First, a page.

What worries aging Canadians as they prepare for long-term care?

A BMO Wealth Institute study finds that the greatest health-care-related aging concerns include:

  • losing the ability to live independently (40%);
  • not having enough money to pay for adequate health care (17%); and
  • not being able to afford to remain in their own homes throughout their lifetimes (15%).

Read: Why clients should consider long-term care insurance

Three quarters (73%) said they plan to use their own savings to fund any future long-term care needs. Other funding options include:

  • government assistance (45%);
  • Accessing home equity via a reverse mortgage (20%); and
  • long-term care insurance (19%).

The study also examined Canadians’ views on where they would prefer to receive long-term care, finding that the majority (56%) would prefer to receive it in their own home rather than in an assisted-living facility (20%). Thirteen percent would like to receive long-term care in a retirement or nursing home.

Receiving care in-home rather than in a facility, while potentially more affordable, can put pressure on family and friends who may need to take on some of the caregiving responsibilities for their loved ones. However, the report also revealed that:

  • more than one third (37%) of Canadians have not discussed any financial issues related to future long-term care needs with their partner or adult child;
  • fewer than half (42%) have talked about their decisions around naming a power of attorney for health or living will with their loved ones; and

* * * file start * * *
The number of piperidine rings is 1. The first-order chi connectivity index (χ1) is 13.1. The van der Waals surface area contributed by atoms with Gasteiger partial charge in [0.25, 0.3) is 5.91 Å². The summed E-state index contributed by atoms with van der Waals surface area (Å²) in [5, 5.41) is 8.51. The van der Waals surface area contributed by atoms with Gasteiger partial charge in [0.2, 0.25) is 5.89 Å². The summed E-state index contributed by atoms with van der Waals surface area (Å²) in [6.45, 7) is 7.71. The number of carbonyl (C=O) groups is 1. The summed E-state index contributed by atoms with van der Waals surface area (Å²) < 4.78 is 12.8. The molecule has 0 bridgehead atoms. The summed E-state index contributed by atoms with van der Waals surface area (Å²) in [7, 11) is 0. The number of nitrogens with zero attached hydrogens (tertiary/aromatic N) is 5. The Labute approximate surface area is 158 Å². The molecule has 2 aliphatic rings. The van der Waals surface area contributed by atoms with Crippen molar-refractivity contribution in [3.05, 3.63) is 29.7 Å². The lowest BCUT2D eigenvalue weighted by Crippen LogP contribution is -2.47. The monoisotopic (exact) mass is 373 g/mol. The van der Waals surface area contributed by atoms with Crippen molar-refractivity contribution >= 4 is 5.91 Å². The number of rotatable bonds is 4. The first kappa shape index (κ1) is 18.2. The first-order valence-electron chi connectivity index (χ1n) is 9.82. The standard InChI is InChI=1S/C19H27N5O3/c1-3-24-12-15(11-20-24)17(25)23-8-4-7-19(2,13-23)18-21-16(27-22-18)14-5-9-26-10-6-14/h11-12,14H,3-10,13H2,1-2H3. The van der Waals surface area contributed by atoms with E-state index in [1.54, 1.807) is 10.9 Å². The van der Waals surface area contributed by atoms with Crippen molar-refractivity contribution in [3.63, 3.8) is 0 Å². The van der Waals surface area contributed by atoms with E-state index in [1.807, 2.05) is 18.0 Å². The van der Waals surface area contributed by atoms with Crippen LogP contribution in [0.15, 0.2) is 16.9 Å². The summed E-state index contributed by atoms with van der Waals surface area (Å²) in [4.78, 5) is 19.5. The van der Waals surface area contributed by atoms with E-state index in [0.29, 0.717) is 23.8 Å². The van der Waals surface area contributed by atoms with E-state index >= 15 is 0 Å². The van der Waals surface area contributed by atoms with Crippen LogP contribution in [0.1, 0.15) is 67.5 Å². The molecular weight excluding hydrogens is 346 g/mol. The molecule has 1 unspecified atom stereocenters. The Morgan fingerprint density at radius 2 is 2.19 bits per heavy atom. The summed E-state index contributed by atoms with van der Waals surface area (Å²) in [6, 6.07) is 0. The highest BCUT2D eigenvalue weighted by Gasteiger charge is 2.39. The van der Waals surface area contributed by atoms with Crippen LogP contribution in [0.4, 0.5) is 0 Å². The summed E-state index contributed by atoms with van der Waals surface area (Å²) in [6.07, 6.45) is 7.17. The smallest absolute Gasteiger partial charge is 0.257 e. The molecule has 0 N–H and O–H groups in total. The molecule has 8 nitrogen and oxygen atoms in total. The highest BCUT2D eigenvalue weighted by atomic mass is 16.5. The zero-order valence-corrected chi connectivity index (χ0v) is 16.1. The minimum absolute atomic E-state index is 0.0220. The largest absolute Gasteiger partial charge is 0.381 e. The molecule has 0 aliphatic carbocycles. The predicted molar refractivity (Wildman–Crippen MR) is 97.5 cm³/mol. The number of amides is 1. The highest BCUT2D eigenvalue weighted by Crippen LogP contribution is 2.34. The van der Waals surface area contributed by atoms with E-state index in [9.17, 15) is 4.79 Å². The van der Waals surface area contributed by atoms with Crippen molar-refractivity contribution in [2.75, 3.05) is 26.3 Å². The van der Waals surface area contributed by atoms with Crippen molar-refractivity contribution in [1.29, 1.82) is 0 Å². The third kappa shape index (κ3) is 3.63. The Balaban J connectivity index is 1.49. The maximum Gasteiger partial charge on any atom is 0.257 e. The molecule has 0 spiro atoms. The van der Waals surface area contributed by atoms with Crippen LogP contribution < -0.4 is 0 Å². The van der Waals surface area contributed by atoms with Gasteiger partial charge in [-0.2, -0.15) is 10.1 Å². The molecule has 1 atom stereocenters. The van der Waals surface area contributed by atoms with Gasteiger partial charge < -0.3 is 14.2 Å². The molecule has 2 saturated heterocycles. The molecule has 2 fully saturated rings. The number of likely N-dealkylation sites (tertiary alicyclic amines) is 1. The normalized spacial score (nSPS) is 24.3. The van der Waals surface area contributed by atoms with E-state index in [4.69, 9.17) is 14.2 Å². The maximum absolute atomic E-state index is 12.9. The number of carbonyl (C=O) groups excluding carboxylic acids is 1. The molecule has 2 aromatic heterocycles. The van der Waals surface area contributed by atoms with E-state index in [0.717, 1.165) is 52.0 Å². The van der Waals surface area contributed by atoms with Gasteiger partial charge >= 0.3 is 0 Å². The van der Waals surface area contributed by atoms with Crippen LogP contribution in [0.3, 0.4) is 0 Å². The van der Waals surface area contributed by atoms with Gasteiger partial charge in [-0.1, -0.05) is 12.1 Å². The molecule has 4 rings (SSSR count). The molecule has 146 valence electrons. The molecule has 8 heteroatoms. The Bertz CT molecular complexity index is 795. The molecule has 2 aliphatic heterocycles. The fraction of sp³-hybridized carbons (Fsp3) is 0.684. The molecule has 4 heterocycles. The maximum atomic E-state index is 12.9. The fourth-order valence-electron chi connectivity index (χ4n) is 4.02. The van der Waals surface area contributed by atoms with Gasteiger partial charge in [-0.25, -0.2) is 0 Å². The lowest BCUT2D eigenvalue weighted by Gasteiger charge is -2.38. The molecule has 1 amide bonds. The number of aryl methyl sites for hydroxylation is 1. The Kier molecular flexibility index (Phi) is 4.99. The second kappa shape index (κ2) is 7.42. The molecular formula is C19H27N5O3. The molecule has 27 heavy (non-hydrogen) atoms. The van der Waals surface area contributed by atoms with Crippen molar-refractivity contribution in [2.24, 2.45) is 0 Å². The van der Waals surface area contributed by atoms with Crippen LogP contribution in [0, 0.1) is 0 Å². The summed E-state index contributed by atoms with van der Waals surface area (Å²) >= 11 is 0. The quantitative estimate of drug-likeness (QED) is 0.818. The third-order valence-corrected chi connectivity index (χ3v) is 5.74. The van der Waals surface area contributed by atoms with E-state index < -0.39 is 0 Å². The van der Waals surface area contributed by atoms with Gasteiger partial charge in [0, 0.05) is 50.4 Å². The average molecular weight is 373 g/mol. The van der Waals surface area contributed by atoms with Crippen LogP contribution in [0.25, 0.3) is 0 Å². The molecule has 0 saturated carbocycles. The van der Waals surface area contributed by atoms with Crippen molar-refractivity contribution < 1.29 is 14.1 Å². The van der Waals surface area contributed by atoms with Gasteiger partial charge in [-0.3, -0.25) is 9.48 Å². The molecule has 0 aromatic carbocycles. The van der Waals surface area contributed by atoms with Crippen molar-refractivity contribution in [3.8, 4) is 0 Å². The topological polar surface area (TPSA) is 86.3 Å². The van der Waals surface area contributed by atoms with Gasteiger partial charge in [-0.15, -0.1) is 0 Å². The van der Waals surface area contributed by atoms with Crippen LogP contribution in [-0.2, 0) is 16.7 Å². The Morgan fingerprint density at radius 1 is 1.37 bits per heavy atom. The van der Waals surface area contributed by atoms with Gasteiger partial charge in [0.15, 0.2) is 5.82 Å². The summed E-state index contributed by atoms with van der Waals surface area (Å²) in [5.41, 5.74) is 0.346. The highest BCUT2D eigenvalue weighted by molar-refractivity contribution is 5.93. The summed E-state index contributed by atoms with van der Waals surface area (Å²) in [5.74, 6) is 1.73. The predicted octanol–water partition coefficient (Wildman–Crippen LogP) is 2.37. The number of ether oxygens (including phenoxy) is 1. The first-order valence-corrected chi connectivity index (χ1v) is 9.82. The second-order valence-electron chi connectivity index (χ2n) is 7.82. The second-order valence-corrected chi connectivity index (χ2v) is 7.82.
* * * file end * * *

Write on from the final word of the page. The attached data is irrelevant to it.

• only 21% have discussed how they intend to pay for long-term care or the preferred ways they wish to receive long-term care.

Read: Long-term care facility lets elderly teach kids

The study also notes four tax-saving opportunities that can offset long-term care expenses:

Medical expenses: A tax credit is available to those who pay qualifying medical expenses for eligible dependents.

Attendant care costs: A tax credit can be claimed by those who pay the costs to hire a person to provide care, either within their own home or in an outside care facility.

Disability tax credit: Those who have a severe or prolonged impairment may be eligible to claim the disability tax credit.

Family caregiver amount: The family caregiver amount tax credit is available for those providing care for a family member with impairments in physical or mental functions.

Read: Stress Testing Your Retirement Plan: “How Big is My Cushion?”